On the death of Dr John Gregory, professor of the theory of medicine in the university of Edinburgh, which occurred in February, 1773, Dr Drummond was appointed to that chair, but being absent from the country, Dr Duncan was chosen to supply the temporary vacancy. He, accordingly, during the sessions 1774-5 and 1775-6, delivered lectures on the theory of medicine; in addition to which he revived the judicious plan adopted by Dr Rutherford, of illustrating the select cases of indigent patients labouring under chronic complaints, by clinical lectures. Dr Drummond still failing to attend to his duties, the magistrates and town council, on the 12th June, 1776, declared the chair to be again vacant, and on the 19th of the same month elected Dr James Gregory, the son of the late professor, to the professorship, the duties of which had been for two years discharged by Dr Duncan. The life of every man is more or less chequered by disappointment, and assuredly this could not be otherwise than keenly felt by Dr Duncan, who, in his concluding clinical address, after reviewing the records of the hospital, and alluding to the successful practice he there adopted, thus proceeds: "I have the satisfaction of being able to retire from this arduous task with ease in my own mind, and I hope not without some additional credit in your estimation. My academical labours have not indeed in other respects been attended with equal advantage. I was not without hopes that by my exertions here, I should still have been able to hold the office of a teacher in the university, and I had no hesitation in offering myself a candidate for the chair lately vacant. In that competition I had indeed no powerful connexion, no political interest to aid my cause; but I thought that my chance for success stood on no infirm basis when it was rested on what I had done to deserve it. Although, however, I can no longer act in an equally conspicuous capacity, yet I hope I may hereafter be employed; as a teacher in one not less useful. I am neither arrived at that age which requires ease, nor am I placed in those circumstances which will allow of it. It is therefore my present intention, still to dedicate my labours to the service of the students of medicine. * * * * I have already lived long enough to have experienced even advantages from disappointment on other occasions, and time alone can determine whether the present disappointment may not yet afford me the strongest instance of the favour of heaven." The human mind often acquires additional strength and activity from the fruits of adversity; and in the present instance, Dr Duncan immediately determined on delivering an independent course of lectures on the theory and practice of physic, without the walls of the university; besides which, as his clinical lectures had been so numerously attended, he also announced his intention of continuing them. "While these lectures," said he, in announcing his intention, "are more immediately intended for the instruction of students, they will be also the means of furnishing the indigent with advice and medicines gratis, when subjected to chronical diseases." He soon found that the number of sick poor who applied to him for relief was so considerable, that he was. induced to project a scheme for the establishment of a dispensary for the purpose of alleviating the sufferings of those whose diseases were not of a nature to entitle them to admission into the royal infirmary. When, in addition to the gnawing miseries of poverty, the victims of ill fortune have to writhe under the tortures of slow and lingering, disease, sad indeed are the endurance of suffering humanity; and no wonder therefore it is that when the objects of this institution, by the unwearied exertions of Dr Duncan, were brought fully and fairly before the public, a sufficient fund was raised to carry his views into effect. In Richmond Street, on the south side of the city, a commodious building for this charity was erected, and in 1818, the subscribers were incorporated by royal charter. Notwithstanding the increasing number of similar institutions, this dispensary continues to flourish, and a picture of the venerable founder is in its hall.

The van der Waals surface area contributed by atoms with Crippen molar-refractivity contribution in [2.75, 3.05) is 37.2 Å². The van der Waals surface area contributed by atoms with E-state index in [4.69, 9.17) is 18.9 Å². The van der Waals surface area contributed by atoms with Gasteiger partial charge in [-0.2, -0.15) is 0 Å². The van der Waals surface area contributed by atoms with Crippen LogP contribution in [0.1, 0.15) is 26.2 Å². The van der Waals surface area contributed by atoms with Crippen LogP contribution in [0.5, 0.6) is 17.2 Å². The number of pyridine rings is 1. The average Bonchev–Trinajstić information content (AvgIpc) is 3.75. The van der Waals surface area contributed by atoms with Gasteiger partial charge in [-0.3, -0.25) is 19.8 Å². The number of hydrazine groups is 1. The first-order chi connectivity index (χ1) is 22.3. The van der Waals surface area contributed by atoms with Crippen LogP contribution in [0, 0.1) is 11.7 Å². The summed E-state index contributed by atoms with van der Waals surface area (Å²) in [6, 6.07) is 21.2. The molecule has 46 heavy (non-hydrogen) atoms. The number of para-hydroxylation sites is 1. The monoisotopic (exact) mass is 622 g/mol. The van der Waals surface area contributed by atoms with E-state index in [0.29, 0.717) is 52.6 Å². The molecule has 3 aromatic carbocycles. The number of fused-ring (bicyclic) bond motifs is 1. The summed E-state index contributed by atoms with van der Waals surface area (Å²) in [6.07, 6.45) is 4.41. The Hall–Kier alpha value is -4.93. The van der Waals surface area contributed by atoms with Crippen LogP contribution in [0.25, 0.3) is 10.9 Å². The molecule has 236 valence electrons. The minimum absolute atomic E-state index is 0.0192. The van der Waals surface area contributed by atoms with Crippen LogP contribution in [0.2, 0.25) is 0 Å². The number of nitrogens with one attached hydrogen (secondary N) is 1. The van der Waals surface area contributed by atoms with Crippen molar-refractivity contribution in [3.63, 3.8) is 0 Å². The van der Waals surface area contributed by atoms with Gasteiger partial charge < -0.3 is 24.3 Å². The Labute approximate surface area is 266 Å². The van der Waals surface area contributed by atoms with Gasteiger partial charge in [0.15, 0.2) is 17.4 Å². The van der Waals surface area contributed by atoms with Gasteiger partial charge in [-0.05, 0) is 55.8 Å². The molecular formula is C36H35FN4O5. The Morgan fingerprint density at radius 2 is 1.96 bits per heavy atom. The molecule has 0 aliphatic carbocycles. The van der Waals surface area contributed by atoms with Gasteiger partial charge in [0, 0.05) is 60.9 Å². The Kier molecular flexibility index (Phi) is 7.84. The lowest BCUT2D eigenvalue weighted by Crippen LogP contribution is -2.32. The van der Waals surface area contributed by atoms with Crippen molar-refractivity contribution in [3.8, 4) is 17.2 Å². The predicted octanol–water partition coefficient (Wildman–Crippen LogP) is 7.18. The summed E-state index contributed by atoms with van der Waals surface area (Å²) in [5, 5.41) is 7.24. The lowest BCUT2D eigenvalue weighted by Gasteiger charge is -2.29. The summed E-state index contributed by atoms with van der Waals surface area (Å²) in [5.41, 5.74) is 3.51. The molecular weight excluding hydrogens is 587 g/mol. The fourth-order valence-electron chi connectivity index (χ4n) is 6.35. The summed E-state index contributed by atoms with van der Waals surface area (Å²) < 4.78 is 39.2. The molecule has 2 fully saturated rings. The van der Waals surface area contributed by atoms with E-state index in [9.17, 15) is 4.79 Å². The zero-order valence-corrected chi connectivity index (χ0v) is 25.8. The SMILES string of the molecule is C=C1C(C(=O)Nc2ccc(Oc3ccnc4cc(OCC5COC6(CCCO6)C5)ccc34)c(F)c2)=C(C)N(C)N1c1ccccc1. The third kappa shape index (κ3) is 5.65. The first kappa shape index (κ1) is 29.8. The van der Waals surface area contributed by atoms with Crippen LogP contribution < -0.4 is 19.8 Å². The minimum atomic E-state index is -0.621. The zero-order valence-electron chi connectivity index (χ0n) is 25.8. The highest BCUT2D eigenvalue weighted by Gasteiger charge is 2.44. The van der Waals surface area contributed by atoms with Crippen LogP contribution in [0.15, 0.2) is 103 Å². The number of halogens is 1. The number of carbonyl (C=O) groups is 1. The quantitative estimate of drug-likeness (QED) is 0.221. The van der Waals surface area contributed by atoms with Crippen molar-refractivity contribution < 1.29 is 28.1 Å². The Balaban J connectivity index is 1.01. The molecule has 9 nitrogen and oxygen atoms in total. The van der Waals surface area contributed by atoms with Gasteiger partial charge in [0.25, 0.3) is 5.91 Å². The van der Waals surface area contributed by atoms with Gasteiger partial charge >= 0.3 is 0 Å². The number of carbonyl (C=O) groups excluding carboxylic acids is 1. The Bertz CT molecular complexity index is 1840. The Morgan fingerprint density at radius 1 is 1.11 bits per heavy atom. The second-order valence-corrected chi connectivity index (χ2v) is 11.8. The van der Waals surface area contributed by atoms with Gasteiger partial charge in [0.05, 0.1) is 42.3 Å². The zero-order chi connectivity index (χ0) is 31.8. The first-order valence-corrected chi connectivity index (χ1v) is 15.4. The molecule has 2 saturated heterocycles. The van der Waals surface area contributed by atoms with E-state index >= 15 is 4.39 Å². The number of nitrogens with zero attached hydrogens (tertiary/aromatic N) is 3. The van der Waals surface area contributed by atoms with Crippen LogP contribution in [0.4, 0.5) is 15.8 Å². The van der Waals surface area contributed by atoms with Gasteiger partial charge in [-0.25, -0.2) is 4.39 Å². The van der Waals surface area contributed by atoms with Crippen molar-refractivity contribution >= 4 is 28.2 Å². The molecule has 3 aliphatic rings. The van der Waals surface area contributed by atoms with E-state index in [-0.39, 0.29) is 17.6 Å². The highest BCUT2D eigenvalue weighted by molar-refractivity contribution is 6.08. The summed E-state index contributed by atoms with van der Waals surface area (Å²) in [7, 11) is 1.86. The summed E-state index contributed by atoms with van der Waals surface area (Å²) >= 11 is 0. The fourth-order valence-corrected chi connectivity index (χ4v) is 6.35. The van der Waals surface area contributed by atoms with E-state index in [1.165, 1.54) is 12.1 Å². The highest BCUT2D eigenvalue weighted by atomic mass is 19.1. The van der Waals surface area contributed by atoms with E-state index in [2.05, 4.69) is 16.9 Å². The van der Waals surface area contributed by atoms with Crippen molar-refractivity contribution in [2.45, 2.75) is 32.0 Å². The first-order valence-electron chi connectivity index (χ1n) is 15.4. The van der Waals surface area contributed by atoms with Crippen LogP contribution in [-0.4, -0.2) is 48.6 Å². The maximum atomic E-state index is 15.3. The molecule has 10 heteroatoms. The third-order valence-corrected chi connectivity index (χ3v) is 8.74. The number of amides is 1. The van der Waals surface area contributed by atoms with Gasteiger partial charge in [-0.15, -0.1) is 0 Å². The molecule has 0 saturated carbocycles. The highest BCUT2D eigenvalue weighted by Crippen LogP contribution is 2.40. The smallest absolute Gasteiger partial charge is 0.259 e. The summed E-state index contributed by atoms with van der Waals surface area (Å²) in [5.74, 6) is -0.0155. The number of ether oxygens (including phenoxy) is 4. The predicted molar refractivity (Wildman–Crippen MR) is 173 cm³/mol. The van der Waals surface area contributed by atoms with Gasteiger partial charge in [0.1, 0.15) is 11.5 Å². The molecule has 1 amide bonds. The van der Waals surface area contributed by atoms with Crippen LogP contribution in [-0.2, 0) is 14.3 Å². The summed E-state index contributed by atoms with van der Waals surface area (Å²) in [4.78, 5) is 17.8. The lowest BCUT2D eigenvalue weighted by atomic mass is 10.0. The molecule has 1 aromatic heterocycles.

In the same year that Dr Duncan commenced lecturing (1773), he also undertook the publication of a periodical work, entitled "Medical and Philosophical Commentaries," which was avowedly on the plan of a similar publication of a periodical work, entitled "Medical and Philosophical Commentaries," which was avowedly on the plan of a similar publication at Leipsic;—the "Commentarii de Rebus in Scientia Naturali et Medicina gestis,"—which obviously could only be a very imperfect channel for the communication of British medical literature. The Medical and Philosophical Commentaries contained an account of the best new books in medicine, and the collateral branches of philosophy; medical cases and observations; the most recent medical intelligence, and lists of new books: it appeared in quarterly parts, forming one volume annually, and continued until the year 1795 under his sole superintendence, when it had extended to twenty volumes. It was afterwards continued by him under the title of "Annals of Medicine," until the year 1804, when it consisted of eight volumes more, after which, Dr Duncan ceased to officiate as editor, and changing its appellation, it became the "Edinburgh Medical and Surgical Journal," which, under the care of his son, became subsequently one of the most influential medical journals in Europe.